Wei Huacheng (second from left), vice chairman of BAIC Group and executive director of BAIC International, at the launch ceremony for BAIC’s first dealership in Mexico last month

Chinese carmaker BAIC Motor has sold its first exported car in Mexico and revealed plans to build an assembly plant in the country.

The carmaker opened a dealership in Mexico City last month and, according to a report in Automotive News, plans to sell 5,000 vehicles in the country by 2018.

While that number seems modest, BAIC’s move to sell exports there is part of a growing trend among Asian carmakers to export to Mexico. According to the Mexican automotive industry association (AMIA), to June this year vehicle imports to Mexico from Asia reached more than 131,000 – the largest figure per global region by far (NAFTA accounted for 83,700 over the same six-month period). Last year, Asia exported nearly 334,000 vehicles to Mexico.

While Chinese carmakers have promised to build assembly plants there in the past – Zhongxing Automobile said it would have one up and running in 2009 which has yet to appear, for instance – the interest among Chinese carmakers in the Mexican market is on the up and could make a genuine assembly footprint more likely.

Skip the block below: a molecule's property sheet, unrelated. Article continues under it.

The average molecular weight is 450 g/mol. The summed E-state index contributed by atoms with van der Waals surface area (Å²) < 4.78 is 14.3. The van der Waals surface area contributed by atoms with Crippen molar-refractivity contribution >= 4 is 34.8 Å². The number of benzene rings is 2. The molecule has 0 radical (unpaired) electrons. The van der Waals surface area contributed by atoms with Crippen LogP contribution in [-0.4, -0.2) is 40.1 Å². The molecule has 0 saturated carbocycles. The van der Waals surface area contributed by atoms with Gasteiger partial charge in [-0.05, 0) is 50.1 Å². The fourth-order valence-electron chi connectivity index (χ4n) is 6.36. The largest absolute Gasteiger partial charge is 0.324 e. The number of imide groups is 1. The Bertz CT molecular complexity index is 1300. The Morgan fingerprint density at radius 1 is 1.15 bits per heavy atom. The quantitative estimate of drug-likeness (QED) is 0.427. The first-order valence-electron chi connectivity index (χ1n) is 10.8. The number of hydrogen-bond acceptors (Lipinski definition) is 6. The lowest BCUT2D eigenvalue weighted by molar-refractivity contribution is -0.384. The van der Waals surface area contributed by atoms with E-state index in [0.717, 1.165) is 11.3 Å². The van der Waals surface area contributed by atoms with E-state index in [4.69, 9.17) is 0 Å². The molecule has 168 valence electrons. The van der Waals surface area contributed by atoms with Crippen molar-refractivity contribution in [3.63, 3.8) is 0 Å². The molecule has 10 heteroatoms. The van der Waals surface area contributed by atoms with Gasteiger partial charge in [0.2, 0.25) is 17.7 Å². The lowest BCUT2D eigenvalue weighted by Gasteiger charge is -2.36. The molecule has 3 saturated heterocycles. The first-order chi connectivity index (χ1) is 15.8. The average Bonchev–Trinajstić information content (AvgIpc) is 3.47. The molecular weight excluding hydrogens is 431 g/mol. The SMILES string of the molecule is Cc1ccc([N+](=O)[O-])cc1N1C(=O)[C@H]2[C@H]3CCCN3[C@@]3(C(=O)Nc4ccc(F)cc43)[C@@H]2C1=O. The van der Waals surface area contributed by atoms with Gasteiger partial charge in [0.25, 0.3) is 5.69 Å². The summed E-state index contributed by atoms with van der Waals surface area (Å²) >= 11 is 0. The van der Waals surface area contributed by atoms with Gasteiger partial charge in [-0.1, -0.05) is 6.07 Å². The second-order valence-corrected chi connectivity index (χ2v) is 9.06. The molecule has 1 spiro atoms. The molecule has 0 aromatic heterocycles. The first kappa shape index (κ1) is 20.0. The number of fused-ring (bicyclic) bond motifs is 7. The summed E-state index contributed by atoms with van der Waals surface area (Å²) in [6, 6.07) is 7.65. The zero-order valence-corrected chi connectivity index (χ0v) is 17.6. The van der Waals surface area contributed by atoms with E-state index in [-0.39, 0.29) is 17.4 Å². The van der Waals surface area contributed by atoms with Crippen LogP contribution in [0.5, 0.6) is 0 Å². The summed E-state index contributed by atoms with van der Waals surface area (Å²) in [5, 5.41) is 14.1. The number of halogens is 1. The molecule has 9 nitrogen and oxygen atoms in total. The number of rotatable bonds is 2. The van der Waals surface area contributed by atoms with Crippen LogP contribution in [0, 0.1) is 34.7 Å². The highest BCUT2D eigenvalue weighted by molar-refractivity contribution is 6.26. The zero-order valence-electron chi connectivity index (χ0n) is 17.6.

That is certainly BAIC’s intent: in a statement, the company said it was committed to building an industrial base in Mexico that would support the production of traditional and “new energy” vehicles as well as automotive parts. BAIC said it also had plans for the aviation and agricultural sectors.

“BAIC will work with local partners to introduce BAIC’s products to Mexico, build a vehicle plant in Mexico to launch BAIC’s new traditional gasoline and electric vehicles [and] create a business platform for international trade,” said the company.

It added that through investment cooperation and brand building it would gradually build Mexico into “a strategic regional centre radiating throughout the Americas”.